‘Ein Sommer in Kapstadt’ tells the story of a scorned wife, whose husband comes to Cape Town on a business trip. She follows her husband to Cape Town when she finds him having an affair with a young Capetonian. While the drama evolves, the characters drive across the city, and its magnificent beauty is captured through the filming: an opening shot from Bakoven in Camps Bay, onto the Twelve Apostles mountain range; Lion’s Head; some cute penguins running from the beach into the ocean; two lunches from a Blouberg restaurant right alongside the sea with the waves crashing while they eat; lots of driving in an exotic blue sports car along what could be Scarborough and Kommetjie; in Bo-Kaap on Rose Street opposite Haas; the promenade in Bantry Bay; lovely shots over the city from Signal Hill; lunch at the V&A Waterfront with Den Anker and the Clocktower in the background; Greenmarket Square; a Cape Dutch wine estate; Long Street; the winelands; and going up Table Mountain with the cableway. An AIDS angle is introduced too, penguins being used to teach children the symbol of loyal love by one of the characters in the movie.
The movie is dated only by the main character staying in the Hotel Le Vendome in Sea Point when she first arrives in Cape Town (the hotel closed down last year), and the storyline including the magazine Cape Style, which no longer exists.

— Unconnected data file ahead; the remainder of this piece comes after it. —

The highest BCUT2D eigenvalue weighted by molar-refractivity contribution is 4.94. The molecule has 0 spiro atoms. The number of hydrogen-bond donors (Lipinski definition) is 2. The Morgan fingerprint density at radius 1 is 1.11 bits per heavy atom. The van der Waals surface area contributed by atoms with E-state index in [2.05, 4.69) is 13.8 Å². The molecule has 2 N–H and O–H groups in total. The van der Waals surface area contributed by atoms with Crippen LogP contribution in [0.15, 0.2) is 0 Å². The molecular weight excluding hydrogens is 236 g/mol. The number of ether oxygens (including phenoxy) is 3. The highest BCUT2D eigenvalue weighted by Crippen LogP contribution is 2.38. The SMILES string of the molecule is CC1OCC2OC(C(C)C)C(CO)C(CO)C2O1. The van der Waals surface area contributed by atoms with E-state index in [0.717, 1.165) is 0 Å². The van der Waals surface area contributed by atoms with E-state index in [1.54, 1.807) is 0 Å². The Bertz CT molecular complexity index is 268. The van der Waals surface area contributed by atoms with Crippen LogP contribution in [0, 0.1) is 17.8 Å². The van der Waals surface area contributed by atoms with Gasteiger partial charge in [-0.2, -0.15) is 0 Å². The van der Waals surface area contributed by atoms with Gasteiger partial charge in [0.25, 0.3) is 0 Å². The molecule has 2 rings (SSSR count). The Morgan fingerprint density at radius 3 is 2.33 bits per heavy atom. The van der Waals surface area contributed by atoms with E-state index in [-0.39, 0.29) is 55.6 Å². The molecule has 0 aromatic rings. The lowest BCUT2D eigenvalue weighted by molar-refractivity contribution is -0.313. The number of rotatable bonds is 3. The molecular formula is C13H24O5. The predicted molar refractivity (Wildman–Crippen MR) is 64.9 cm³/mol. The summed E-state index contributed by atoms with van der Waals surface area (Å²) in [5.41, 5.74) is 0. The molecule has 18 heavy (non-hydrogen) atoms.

One hopes that the movie will encourage German TV viewers to book their next holiday in Cape Town, given the beautiful impression which the city must have made on them. One of the characters in the movie refers to ‘Kapstadt: Das Paradis der Erde’ (Cape Town, the paradise of the world), a wonderful accolade for the city. Given some more damaging German movies shot in Cape Town and shown on ZDF earlier this year, ‘Ein Sommer in Kapstadt’ is a welcome positive showcase of Cape Town.
Chris von Ulmenstein, Whale Cottage Portfolio: www.whalecottage.com Twitter: @WhaleCottage
The extreme heat in Cape Town and the Western Cape in the past week will have made one aware that climate change can affect our region too. Record-high temperatures, touching 40C in Cape Town and 48C in Franschhoek, have affected every citizen.
The City of Cape Town’s head of environmental policy, Gregg Oelofse, has warned Capetonians that climate change will make itself felt locally, as the average temperature increase is estimated at 2-3C, “placing our coastal vulnerability as a very real concern that holds multiple implications for our city. The risks associated with sea-level rise events can no longer be viewed as something to be addressed into the future, but must be considered as a priority in our immediate planning and management”, reports The Times.
The City’s report identifies Blouberg, Camps Bay, Kommetjie, Glencairn and the Strand to be “highly vulnerable” to a rise in sea level due to climate change.
Oelofse predicts that the Western Cape is destined to become drier, and that rain is less likely to be over a longer period of time and gentle, but shorter and more intense storms will bring the rain. “The bigger the storm, the higher the wind velocity, and the higher the ocean swell that the wind pushes up against the coastline”.
The City is evaluating what it needs to do to protect the identified coastal areas against the rising sea levels. It manages 307 km of coastline.